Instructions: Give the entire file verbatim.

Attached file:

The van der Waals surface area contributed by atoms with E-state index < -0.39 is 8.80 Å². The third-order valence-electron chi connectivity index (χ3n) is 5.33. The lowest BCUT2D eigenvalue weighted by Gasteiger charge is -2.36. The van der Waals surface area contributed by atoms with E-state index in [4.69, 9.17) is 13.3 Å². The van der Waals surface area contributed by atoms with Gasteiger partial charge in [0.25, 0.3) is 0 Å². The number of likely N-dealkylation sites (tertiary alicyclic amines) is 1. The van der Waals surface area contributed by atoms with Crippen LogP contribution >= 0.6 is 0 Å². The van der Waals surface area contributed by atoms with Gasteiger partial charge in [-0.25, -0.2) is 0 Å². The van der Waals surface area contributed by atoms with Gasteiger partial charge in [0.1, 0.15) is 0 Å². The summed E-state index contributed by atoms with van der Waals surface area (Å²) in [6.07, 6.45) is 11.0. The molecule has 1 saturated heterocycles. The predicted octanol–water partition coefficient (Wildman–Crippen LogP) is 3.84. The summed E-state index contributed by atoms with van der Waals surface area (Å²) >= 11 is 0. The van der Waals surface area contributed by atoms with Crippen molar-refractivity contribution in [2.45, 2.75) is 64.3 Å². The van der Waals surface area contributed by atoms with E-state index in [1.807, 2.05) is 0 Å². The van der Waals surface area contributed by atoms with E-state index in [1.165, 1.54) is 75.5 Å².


The van der Waals surface area contributed by atoms with E-state index < -0.39 is 8.80 Å². The third-order valence-electron chi connectivity index (χ3n) is 5.33. The lowest BCUT2D eigenvalue weighted by Gasteiger charge is -2.36. The van der Waals surface area contributed by atoms with E-state index in [4.69, 9.17) is 13.3 Å². The van der Waals surface area contributed by atoms with Gasteiger partial charge in [0.25, 0.3) is 0 Å². The number of likely N-dealkylation sites (tertiary alicyclic amines) is 1. The van der Waals surface area contributed by atoms with Crippen LogP contribution >= 0.6 is 0 Å². The van der Waals surface area contributed by atoms with Gasteiger partial charge in [-0.25, -0.2) is 0 Å². The van der Waals surface area contributed by atoms with Gasteiger partial charge in [0.1, 0.15) is 0 Å². The summed E-state index contributed by atoms with van der Waals surface area (Å²) in [6.07, 6.45) is 11.0. The molecule has 1 saturated heterocycles. The predicted octanol–water partition coefficient (Wildman–Crippen LogP) is 3.84. The summed E-state index contributed by atoms with van der Waals surface area (Å²) >= 11 is 0. The van der Waals surface area contributed by atoms with Crippen molar-refractivity contribution in [2.45, 2.75) is 64.3 Å². The van der Waals surface area contributed by atoms with E-state index in [1.807, 2.05) is 0 Å². The van der Waals surface area contributed by atoms with E-state index in [1.165, 1.54) is 75.5 Å².